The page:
Rathergate: Mapes Knew Bush Volunteered for Vietnam
Bernard Goldberg points out a fact that many people missed in the controversy over the “Rathergate” fraudulent memos: Rather’s producer, Mary Mapes, knew all along that the premise of the report was false.
Until now, the controversy over the Rather/Mapes story has centered almost entirely on one issue: the legitimacy of the documents – a very important issue, indeed. But it turns out that there was another very important issue, one that goes to the very heart of what the story was about – and one that has gone virtually unnoticed. This is it: Mary Mapes knew before she put the story on the air that George W. Bush, the alleged slacker, had in fact volunteered to go to Vietnam.
Who says? The outside panel CBS brought into to get to the bottom of the so-called “Rathergate” mess says. I recently re-examined the panel’s report after a source, Deep Throat style, told me to “Go to page 130.” When I did, here’s the startling piece of information I found:
Mapes had information prior to the airing of the September 8  Segment that President Bush, while in the TexANG [Texas Air National Guard] did volunteer for service in Vietnam but was turned down in favor of more experienced pilots. For example, a flight instructor who served in the TexANG with Lieutenant Bush advised Mapes in 1999 that Lieutenant Bush “did want to go to Vietnam but others went first.” Similarly, several others advised Mapes in 1999, and again in 2004 before September 8, that Lieutenant Bush had volunteered to go to Vietnam but did not have enough flight hours to qualify.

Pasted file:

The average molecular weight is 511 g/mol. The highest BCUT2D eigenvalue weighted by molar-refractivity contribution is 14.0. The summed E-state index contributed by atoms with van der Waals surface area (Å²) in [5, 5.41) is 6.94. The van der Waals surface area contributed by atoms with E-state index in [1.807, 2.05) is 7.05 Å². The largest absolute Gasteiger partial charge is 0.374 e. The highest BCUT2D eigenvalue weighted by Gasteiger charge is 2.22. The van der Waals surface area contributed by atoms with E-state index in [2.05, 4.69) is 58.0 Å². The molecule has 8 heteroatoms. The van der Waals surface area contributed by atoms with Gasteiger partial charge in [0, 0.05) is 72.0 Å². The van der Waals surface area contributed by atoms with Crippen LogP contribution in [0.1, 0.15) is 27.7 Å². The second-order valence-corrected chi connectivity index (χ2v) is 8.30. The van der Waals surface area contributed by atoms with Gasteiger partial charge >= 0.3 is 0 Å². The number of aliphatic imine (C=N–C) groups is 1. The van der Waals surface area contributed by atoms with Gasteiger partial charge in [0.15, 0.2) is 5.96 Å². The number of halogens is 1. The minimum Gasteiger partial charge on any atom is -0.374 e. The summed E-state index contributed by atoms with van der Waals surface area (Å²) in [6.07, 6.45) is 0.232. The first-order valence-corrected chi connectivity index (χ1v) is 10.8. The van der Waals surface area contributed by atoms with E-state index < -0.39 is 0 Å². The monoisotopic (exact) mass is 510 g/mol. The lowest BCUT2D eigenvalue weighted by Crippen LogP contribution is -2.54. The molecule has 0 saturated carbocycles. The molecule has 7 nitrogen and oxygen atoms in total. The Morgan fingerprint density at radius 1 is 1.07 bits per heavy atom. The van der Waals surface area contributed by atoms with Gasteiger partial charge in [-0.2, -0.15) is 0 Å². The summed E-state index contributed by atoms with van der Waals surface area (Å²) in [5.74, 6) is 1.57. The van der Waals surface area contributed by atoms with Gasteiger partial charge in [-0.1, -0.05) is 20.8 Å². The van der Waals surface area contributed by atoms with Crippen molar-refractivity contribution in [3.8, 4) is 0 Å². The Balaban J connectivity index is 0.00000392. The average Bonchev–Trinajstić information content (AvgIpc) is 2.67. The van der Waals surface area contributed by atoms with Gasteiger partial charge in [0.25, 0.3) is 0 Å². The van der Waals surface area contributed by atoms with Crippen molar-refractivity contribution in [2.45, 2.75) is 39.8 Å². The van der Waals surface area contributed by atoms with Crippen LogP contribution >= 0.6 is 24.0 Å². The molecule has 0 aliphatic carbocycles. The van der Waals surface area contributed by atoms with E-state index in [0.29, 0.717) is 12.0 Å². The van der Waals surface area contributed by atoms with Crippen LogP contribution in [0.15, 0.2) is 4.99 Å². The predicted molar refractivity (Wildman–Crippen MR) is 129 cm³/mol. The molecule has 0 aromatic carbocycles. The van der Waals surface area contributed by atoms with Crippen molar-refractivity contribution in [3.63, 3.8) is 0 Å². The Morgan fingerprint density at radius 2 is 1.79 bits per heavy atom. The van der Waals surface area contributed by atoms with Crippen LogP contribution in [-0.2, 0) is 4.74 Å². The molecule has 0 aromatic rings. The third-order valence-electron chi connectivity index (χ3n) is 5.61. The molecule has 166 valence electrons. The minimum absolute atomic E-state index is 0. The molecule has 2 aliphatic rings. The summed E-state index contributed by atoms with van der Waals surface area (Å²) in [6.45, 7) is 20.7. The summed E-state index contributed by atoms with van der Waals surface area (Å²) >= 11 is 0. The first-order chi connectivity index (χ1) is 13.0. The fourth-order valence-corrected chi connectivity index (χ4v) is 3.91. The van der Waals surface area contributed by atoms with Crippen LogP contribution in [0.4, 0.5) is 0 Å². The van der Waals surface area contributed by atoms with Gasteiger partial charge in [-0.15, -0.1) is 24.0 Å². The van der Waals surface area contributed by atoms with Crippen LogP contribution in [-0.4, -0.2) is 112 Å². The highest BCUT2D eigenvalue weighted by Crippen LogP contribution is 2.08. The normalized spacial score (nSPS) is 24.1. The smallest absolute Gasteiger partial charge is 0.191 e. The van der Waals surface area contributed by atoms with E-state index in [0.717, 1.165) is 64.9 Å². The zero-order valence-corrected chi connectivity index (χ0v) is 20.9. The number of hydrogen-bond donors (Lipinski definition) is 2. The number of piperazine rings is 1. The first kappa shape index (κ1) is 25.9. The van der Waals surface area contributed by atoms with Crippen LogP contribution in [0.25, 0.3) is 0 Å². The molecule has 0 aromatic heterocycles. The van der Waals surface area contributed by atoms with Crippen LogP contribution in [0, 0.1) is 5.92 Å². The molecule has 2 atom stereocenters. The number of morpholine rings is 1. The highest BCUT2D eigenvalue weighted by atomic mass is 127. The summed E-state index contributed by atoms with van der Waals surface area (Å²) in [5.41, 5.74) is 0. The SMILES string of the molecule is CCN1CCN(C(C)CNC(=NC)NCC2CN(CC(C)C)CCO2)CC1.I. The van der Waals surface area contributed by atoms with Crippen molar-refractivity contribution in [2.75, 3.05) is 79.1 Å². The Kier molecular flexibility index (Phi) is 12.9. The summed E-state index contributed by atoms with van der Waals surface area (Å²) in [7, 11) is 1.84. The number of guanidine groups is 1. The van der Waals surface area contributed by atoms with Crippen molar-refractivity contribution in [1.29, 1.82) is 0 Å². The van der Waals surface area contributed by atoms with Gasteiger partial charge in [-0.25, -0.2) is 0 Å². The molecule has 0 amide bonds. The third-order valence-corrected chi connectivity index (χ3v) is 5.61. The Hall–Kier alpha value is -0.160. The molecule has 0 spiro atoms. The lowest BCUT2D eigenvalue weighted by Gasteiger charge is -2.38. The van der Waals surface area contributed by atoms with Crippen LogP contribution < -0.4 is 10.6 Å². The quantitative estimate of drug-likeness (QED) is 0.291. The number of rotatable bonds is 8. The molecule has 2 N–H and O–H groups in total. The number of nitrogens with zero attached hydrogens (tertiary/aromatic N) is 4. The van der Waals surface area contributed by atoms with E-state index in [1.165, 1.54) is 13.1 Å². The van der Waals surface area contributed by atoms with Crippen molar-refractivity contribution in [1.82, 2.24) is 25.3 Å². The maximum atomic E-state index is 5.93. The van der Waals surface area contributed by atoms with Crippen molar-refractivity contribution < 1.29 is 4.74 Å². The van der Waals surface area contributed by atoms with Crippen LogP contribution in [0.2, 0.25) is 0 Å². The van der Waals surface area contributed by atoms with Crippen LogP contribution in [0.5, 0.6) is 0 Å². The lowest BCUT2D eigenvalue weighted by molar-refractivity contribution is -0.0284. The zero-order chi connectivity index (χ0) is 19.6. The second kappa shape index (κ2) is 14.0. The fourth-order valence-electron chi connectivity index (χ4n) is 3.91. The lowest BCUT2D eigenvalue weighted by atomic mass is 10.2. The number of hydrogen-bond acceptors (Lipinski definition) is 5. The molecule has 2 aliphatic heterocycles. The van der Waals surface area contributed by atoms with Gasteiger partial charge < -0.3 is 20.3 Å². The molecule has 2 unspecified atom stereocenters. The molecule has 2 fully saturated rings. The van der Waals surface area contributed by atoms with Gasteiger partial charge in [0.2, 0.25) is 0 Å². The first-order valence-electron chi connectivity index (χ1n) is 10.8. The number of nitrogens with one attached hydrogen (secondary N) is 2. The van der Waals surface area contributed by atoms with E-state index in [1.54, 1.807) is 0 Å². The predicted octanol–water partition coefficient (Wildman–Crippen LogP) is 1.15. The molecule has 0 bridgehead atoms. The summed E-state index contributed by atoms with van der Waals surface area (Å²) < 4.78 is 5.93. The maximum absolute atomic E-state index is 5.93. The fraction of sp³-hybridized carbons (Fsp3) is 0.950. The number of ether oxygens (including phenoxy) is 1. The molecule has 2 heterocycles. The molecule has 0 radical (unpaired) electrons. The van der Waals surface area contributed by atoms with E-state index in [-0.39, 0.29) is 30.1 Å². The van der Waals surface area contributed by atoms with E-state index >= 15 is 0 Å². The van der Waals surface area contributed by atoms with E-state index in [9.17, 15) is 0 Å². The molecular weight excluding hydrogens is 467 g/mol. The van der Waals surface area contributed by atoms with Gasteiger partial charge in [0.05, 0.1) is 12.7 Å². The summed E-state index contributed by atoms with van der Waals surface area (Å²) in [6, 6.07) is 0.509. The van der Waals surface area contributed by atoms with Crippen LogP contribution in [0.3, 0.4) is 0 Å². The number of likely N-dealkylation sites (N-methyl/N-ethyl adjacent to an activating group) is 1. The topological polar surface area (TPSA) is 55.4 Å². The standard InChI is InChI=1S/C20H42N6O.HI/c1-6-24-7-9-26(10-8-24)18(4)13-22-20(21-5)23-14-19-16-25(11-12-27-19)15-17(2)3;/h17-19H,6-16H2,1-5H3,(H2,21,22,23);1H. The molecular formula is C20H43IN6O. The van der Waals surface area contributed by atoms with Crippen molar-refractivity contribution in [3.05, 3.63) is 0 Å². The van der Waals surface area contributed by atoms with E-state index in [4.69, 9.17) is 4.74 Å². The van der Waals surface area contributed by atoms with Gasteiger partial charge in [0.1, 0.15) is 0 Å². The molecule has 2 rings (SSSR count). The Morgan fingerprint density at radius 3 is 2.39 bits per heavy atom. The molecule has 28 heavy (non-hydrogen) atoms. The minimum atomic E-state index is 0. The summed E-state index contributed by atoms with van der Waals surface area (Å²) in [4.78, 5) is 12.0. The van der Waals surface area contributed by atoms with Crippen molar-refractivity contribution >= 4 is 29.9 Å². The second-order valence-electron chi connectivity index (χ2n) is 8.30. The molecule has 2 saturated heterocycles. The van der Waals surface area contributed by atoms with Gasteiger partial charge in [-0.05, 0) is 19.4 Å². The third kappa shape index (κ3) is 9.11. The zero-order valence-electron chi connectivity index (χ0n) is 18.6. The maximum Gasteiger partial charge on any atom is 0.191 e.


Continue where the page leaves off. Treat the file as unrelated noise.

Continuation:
This comes as no surprise, because the entire enterprise absolutely reeked of dishonesty, from the fake documents to the way Rather and CBS initially tried to cover it up and/or claim the documents were genuine.
It does raise an interesting question, though: since Mapes was apparently willing to cover up what she knew about Bush volunteering for Vietnam, did she also know all along that the documents were frauds? Most people have assumed that Mapes and CBS were tricked into airing the memos — but what if it was deliberate?
One of the really striking things about the Rathergate incident is how little curiosity the rest of the media had when it came to finding out the truth of what happened — completely uninterested in finding out the source of the documents, and completely uninterested in examining how the obviously phony memos could have even gotten onto 60 Minutes in the first place.